Tuesday, August 31, 2010

What do teachers want most from parents?



What do teachers want most from parents?

By Daniel Willingham


To mark the new school year, I asked a dozen teachers this question: "If you could magically make parents do ONE thing this coming school year to support their child, what would it be?"

The most frequent answer (by far) was "make sure that kids come to school having had a good night of sleep."

I was a bit surprised that there was such agreement. Then I checked the research literature on the consequences of sleep deprivation and got a sense of what teachers see when a child hasn't had enough sleep.

In adolescents, poor sleep quality is associated with depression, anxiety, inattention, conduct problems, drug and alcohol abuse and impaired cognitive function.

Now those findings are correlational, meaning that it's perfectly plausible that poor sleep is the result of these other problems, rather than the cause.

To get at cause and effect, you would have to conduct an experiment in which you deprive people of sleep and observe the results. Those studies are rarely conducted in adolescents for ethical reasons. (There are special protections for research on children, and other groups considered "vulnerable." )

But other data from adults support the conclusion that not getting enough sleep or getting poor quality sleep impacts cognitive function. It's harder to pay attention, and memory is affected.

These effects are especially observed during low-stimulation activities. In other words, a sleepy child might rally and stay engaged during a chemistry laboratory when he has something he must do moment to moment, but his attention may easily drift during a whole-class discussion.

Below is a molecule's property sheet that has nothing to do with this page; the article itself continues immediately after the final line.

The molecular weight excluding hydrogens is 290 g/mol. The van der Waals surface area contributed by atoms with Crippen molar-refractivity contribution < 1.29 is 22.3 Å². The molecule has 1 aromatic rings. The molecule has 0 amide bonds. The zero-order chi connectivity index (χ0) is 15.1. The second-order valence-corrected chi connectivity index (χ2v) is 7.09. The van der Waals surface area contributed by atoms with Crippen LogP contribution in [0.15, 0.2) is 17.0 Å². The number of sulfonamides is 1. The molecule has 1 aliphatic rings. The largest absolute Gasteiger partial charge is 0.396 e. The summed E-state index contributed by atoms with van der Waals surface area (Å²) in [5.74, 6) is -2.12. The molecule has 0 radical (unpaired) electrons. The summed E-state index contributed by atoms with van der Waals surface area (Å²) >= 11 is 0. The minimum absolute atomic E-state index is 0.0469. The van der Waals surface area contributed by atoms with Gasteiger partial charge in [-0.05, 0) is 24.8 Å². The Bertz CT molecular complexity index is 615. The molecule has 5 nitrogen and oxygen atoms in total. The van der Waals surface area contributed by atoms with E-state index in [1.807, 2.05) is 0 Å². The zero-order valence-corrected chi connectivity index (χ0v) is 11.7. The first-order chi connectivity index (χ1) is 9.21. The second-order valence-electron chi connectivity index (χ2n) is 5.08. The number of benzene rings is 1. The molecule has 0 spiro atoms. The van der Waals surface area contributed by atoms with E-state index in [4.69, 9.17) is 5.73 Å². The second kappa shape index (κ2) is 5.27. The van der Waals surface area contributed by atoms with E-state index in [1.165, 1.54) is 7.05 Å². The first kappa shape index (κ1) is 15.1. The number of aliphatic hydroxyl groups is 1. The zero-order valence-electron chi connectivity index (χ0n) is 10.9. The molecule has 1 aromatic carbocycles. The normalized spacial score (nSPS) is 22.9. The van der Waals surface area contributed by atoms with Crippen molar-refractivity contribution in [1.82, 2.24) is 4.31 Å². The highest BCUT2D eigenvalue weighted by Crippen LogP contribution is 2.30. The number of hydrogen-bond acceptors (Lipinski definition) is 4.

It's also likely that poor sleep affects emotional regulation. Kids who are sleep-deprived may more easily act silly in mildly humorous situations, or cry in mildly frustrating situations.

How widespread is sleep deprivation among kids? Estimates are that as many as 25% of adolescents don't get enough sleep.

Researchers have verified the pattern that most parents have observed: sleep patterns change at puberty, and kids can't seem to get out of bed in the morning. But they still stay up late at night.

Researchers also note that the problem seems to have gotten worse in the last ten years or so, simply because there is more for kids to do at night than their used to be, notably, chatting with friends on the Internet.

So there it is, parents. Teachers have given you your marching orders for how to support your child in school this year. Sleep is not optional

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